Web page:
Federal authorities eventually arrested the Browns without incident. Then they would also arrest Gerhard, who was just 21-years old at the time. He would be accused and ultimately convicted of supplying thousands of rounds of ammunition and weaponry during the standoff. Court records show he also purchased materials to make pipe bombs, which were later found buried around the Brown’s 100-acre property.

Gerhard would serve more than 12-years in prison for the crimes.

 In this June 18, 2007, file photo, Ed Brown, right, and his wife Elaine Brown listen to Ruby Ridge survivor Randy Weaver, center, at Brown's home in Plainfield, N.H. The Browns are serving five-year federal prison terms for not paying taxes on nearly $2 million in income. They face more time behind bars when their case goes to trial June 29, 2009, because of the dangerous lengths they allegedly took to prevent authorities from arresting them. (AP Photo/Jim Cole, File)
Jim Cole
/
AP
In this June 18, 2007, file photo, Ed Brown, right, and his wife Elaine Brown listen to Ruby Ridge survivor Randy Weaver, center, at Brown's home in Plainfield, N.H. Jason Gerhard is behind the group, in a blue shirt. He was 21 years old at the time of the armed standoff.

Trying to film inside the courthouse — believing he has the right to do it — even though the rest of the public just largely shrugs and moves on could be viewed as a continuation of the Ed and Elaine Brown siege. Gerhard sees a system hellbent on protecting itself, one he’s willing to buck, no matter the consequences.

“We have these people that say, ‘oh, I'm fighting for this, or I'm fighting for that, but what does fight mean if you're not willing to put yourself in the line of fire?’ ” he said. “And I don't think enough people are saying, ‘this is wrong’ and just willing to say no. So that's what I'm willing to do.”

In the running for sheriff

This January, Gerhard was back in federal court for a hearing on the charges from his September arrest. He again pulled out his cell phone in the courthouse lobby, and was again arrested.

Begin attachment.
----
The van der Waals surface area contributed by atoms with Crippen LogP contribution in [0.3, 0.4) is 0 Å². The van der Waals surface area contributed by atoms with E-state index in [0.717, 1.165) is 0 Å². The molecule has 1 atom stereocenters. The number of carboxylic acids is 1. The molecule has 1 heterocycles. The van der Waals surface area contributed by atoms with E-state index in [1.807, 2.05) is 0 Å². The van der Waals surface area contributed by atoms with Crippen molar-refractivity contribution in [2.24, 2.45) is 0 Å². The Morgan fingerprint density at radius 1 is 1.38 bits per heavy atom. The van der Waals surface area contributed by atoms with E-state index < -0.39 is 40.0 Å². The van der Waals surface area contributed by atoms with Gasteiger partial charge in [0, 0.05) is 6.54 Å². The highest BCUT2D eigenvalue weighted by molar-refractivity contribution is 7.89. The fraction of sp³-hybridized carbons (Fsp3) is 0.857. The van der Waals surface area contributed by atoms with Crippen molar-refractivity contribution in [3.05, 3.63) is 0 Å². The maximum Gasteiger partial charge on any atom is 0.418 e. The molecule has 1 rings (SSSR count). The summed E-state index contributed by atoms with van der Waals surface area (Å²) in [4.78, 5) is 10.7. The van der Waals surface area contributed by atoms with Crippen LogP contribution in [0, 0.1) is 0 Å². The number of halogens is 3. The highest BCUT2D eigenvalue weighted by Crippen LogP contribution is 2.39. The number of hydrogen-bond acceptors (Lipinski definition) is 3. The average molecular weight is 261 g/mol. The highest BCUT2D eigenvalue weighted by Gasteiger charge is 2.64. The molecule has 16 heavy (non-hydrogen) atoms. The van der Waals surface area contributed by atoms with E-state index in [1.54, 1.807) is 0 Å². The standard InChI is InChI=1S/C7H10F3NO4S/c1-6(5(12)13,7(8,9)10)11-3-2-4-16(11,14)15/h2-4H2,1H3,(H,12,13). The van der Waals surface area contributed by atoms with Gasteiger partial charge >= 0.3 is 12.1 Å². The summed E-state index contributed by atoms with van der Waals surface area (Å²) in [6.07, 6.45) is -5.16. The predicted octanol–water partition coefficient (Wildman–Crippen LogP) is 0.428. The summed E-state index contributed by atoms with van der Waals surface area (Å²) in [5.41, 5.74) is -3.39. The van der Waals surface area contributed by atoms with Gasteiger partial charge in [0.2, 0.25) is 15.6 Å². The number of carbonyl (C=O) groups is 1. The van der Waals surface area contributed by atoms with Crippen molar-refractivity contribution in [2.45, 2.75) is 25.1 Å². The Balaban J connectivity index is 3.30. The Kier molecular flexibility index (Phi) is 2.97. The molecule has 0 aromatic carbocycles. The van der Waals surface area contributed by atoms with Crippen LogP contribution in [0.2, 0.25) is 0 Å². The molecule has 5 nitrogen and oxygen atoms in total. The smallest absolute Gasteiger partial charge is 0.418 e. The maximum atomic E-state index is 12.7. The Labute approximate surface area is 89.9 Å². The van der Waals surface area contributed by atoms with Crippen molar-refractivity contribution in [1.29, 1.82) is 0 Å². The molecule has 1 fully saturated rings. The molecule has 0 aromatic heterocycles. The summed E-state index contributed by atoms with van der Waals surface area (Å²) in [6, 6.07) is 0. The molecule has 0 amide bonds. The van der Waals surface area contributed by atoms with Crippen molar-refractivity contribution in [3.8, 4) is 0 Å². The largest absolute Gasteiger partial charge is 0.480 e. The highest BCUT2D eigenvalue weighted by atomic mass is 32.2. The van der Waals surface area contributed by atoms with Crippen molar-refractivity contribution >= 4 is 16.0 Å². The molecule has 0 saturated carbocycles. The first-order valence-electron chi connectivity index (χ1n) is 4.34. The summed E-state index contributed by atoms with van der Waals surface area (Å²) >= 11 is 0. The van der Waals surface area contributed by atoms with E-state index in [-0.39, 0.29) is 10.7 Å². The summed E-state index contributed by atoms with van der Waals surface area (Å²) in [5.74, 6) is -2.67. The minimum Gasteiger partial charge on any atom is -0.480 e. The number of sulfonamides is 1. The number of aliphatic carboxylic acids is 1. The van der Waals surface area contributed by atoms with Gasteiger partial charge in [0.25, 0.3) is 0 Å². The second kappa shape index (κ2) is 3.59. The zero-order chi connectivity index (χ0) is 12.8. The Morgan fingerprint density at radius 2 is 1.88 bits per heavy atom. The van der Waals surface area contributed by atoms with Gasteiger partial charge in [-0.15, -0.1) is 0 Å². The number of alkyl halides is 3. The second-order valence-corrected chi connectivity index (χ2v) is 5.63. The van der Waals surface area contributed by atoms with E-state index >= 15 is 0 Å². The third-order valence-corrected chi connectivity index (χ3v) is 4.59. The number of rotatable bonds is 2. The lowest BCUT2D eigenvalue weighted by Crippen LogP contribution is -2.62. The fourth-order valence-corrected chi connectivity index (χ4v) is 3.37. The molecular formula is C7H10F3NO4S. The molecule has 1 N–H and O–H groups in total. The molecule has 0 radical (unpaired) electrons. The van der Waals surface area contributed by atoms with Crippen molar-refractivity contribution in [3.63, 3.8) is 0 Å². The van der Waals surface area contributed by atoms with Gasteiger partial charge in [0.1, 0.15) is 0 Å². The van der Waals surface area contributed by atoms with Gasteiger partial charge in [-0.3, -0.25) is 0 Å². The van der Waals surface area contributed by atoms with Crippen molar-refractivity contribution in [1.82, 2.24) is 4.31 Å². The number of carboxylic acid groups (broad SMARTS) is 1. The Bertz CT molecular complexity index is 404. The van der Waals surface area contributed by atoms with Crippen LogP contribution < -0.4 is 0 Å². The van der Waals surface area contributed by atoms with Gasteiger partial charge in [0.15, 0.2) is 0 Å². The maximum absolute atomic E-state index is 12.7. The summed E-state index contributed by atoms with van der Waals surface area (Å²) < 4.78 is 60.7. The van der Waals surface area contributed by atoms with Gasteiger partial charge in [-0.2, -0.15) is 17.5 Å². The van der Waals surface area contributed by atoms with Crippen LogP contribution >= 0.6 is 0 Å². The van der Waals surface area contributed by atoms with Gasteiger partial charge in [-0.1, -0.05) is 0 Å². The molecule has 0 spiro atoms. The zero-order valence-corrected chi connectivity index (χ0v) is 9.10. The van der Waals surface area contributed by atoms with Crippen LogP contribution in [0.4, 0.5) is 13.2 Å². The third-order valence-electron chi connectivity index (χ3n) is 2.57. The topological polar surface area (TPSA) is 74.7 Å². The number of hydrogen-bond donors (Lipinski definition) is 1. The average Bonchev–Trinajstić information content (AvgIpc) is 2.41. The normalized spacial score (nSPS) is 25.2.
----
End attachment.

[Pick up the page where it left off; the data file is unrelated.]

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These are low-stakes crimes: Essentially a $100 slap on the wrist, though Gerhard says he won’t pay any court ordered fines.

His next hearing is in July, after the current legislative session ends. It will be his last term, for now, in Concord; he’s not running for reelection. He says he’s become disillusioned with trying to make change from inside the system he always viewed skeptically from the outside.

Instead, Gerhard intends to run for sheriff of Merrimack County.

Despite his history of fringe anti-government activism, he now says he sees a common denominator that he wants to work towards.

“We all kind of want the same things,” he said. “We want clean air. We want a clean environment. We don't want corrupt government. We want, you know, it's all basic things. And it comes down to how do you get there?”

He said that “average people need to step up to the plate” and start taking on the role of government.

But Gerhard is not your average person. On his website, GoHardWithGerhard.com, he posts about government weather control and the risk of 5G wireless connections. He describes the COVID-19 vaccine as a “death lottery.”

And he still questions the legitimacy of the federal income tax.

These ideas weren’t all formed during the siege at the Browns’s home, but the ideological rigidity is the same. Gerhard has gone from antagonist to inmate to elected official, and now back to antagonist. And if he wins in November, he’ll add “county sheriff” to that list.

Todd started as a news correspondent with NHPR in 2009. He spent nearly a decade in the non-profit world, working with international development agencies and anti-poverty groups. He holds a master’s degree in public administration from Columbia University.